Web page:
Theron Martin


Island is based on a visual novel that debuted in April 2016, but it feels like something that would have been at home a dozen years ago, during the heyday of the moe-centric visual novel adaptations. It's got that that same kind of starting structure. A man with a mysterious/forgotten past shows up at a new locale, where he encounters a diverse variety of cute girls which conform to common moe archetypes: the smart but clumsy girl, the tsundere, and the beauty with some kind of weird health problem. He interacts with all of them enough to get at least a basic sense of their identities and then starts to get drawn into the mysteries surrounding them, while another random guy hovers around for him to occasionally interact with (in this case the young police officer). So if you were ever a fan of titles like Air and Kanon, then this could be right up your alley.

This episode accomplishes the two things that it absolutely must for the series to have a chance of succeeding: it makes the main trio of girls endearing enough and layers on some intriguing mysteries. Pale-haired Rinne probably isn't a vampire, but she has some kind of condition that forces her to keep out of direct sunlight and professes to be both a fellow amnesiac and fellow time traveler to the male lead. The poofy-haired shrine maiden Sara seems to have advanced science knowledge but also feels a need to (ineptly) try to kill the male lead, and twin-tailed Karen is the tsundere with the misfortune to trip and crotch-plant on the male lead when he's lying naked and unconscious on the beach. She also wants to get off the island badly enough to hide in a boat's cabinetry. Setsuna, for his part, keeps having disturbing flashes that suggest encounters with alternate versions of some of the girls. It's an intriguing enough web of interconnections to stoke some interest, and it also has the light touches of humor that have long been a hallmark of this type of story. (That's good, because the character interactions so far have been pretty banal.)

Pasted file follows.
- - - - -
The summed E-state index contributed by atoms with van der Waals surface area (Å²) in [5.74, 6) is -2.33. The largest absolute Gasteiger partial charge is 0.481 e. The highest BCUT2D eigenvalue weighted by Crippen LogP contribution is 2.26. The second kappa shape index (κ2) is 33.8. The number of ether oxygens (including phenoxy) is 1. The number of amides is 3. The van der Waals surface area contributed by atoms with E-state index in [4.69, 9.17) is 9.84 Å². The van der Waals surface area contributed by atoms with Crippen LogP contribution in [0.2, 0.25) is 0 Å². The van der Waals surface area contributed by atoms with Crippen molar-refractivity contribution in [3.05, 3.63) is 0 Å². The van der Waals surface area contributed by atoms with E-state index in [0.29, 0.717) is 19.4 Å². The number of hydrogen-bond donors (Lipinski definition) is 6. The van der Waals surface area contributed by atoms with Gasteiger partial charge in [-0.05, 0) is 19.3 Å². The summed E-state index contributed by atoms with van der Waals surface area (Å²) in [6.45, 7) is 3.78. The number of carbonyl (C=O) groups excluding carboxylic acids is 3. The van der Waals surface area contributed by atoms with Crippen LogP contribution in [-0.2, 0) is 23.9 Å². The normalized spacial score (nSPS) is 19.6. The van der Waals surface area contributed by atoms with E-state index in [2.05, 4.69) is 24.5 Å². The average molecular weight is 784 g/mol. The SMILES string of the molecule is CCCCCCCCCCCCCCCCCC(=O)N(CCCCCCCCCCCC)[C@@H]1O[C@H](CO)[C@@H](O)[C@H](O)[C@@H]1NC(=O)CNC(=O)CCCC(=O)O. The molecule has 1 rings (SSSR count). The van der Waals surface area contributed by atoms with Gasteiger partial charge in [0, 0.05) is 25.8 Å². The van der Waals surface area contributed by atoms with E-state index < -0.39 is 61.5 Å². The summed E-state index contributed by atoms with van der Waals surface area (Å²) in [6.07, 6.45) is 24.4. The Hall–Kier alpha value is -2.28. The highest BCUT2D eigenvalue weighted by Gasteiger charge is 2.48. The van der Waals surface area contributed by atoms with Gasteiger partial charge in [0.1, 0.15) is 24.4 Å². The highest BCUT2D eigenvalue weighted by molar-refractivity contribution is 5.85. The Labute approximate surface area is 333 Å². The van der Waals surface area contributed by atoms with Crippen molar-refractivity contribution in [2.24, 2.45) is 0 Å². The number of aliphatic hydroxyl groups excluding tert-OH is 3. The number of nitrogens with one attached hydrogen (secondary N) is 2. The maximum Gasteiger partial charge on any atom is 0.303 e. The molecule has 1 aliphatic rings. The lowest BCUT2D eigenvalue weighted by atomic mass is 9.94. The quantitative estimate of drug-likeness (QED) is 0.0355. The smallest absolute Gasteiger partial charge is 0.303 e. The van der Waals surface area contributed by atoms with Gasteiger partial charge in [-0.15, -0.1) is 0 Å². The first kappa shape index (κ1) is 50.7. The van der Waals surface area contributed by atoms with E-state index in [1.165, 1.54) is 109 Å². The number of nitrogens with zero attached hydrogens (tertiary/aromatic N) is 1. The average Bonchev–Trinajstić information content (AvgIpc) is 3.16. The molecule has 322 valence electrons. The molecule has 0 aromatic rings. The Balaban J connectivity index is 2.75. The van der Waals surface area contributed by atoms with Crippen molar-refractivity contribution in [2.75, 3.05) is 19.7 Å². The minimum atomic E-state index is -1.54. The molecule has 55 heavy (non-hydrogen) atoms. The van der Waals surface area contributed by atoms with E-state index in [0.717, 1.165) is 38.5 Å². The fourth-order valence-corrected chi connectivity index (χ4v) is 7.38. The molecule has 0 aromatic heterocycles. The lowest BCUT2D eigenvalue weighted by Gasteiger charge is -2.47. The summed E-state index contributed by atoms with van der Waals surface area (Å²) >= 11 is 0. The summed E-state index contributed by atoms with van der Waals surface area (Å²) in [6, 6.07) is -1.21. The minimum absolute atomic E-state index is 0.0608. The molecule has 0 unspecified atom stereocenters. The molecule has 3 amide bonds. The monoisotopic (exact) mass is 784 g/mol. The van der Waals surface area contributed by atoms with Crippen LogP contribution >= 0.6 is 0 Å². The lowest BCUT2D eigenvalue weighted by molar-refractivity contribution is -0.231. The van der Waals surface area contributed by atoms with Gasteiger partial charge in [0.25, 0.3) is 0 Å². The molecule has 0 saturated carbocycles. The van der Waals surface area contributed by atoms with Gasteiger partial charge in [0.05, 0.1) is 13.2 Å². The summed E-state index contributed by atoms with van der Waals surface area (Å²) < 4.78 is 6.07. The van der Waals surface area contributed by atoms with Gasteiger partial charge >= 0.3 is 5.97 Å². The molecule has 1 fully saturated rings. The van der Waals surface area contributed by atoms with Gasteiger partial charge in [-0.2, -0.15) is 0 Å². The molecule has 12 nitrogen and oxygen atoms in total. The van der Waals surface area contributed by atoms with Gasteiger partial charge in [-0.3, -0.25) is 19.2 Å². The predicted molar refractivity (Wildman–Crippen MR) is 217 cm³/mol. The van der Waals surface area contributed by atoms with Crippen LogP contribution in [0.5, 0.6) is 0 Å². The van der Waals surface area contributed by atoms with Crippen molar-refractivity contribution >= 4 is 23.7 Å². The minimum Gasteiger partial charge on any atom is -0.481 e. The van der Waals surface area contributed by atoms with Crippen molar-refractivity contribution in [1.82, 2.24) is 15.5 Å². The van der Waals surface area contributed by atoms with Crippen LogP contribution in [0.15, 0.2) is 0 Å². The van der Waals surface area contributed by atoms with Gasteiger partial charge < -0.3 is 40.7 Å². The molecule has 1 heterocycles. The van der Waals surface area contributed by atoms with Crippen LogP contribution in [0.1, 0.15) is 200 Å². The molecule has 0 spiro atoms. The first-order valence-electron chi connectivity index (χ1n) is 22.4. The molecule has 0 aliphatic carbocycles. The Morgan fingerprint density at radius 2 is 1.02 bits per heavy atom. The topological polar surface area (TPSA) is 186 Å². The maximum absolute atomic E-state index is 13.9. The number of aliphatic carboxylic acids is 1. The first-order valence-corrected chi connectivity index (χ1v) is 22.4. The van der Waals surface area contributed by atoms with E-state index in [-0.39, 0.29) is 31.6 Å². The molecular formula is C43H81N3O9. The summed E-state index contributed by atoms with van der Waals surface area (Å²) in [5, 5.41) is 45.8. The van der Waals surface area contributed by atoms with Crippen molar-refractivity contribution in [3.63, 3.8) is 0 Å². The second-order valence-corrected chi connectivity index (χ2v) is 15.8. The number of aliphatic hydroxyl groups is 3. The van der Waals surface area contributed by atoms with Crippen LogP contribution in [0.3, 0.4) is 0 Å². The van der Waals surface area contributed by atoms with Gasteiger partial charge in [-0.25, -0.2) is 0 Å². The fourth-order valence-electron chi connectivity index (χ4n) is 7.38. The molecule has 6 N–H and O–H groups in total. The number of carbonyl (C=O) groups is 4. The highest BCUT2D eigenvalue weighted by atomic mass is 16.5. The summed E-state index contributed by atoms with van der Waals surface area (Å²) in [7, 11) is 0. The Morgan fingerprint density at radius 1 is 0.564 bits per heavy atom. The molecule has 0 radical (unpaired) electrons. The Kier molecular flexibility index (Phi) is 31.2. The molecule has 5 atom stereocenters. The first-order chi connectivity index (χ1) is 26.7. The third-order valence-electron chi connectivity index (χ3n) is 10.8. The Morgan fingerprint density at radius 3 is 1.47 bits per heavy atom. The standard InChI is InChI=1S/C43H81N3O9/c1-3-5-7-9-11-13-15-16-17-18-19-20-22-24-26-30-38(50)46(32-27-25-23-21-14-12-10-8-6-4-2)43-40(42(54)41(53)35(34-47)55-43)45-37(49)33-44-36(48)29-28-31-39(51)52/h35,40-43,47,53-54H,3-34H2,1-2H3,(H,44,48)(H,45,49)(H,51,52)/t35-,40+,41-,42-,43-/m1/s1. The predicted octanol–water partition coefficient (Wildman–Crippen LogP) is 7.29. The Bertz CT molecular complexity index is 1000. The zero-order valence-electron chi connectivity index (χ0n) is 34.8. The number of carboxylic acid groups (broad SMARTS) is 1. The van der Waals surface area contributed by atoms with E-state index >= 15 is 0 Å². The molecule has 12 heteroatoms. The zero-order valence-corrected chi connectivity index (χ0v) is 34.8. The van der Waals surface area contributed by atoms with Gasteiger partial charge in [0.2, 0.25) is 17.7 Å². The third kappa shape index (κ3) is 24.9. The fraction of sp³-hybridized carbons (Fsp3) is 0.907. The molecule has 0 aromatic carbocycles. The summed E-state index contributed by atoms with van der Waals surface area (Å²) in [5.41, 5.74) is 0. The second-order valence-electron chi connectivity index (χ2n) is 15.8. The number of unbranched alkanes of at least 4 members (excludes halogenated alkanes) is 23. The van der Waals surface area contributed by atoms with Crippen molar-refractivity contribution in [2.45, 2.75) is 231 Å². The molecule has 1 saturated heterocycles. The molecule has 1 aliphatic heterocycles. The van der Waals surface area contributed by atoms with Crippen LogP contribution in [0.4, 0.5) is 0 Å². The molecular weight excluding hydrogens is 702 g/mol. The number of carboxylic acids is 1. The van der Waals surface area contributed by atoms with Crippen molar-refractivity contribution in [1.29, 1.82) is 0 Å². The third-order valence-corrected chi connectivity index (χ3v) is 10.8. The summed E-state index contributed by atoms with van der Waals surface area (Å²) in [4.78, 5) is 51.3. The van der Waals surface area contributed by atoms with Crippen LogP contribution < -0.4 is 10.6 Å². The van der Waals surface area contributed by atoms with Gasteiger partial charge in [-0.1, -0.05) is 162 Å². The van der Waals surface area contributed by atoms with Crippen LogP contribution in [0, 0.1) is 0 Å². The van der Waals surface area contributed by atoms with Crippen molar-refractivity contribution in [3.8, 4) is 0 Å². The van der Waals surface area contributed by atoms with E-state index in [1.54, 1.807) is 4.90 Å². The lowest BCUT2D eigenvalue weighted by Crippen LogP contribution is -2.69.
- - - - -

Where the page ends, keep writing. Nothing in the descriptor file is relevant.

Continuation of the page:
Production comes courtesy of studio Feel and director Keiichiro Kawaguchi, who previously teamed up for comedies like Mayo Chiki! And Please Tell Me! Galko-chan. This is a very different kind of series than either of those, but the visuals so far are run-of-the-mill for the genre except for the exquisite setting design; I am curious about what real-world island the setting is modeled after, as Urashima is probably a reference to an old Japanese fable about a fisherman of that name who rescues a turtle. That story kinda-sorta has time travel elements to it, so I strongly suspect the naming choice is meaningful. Nice insert song too, with lyrics that also seem to be suspiciously relevant. On the downside, the episode opening with a brief scene suggesting an underaged girl having sex with someone may throw some viewers off.

Overall, this isn't a knock-your-socks-off opener, but there's enough here to get me to watch more.

Rebecca Silverman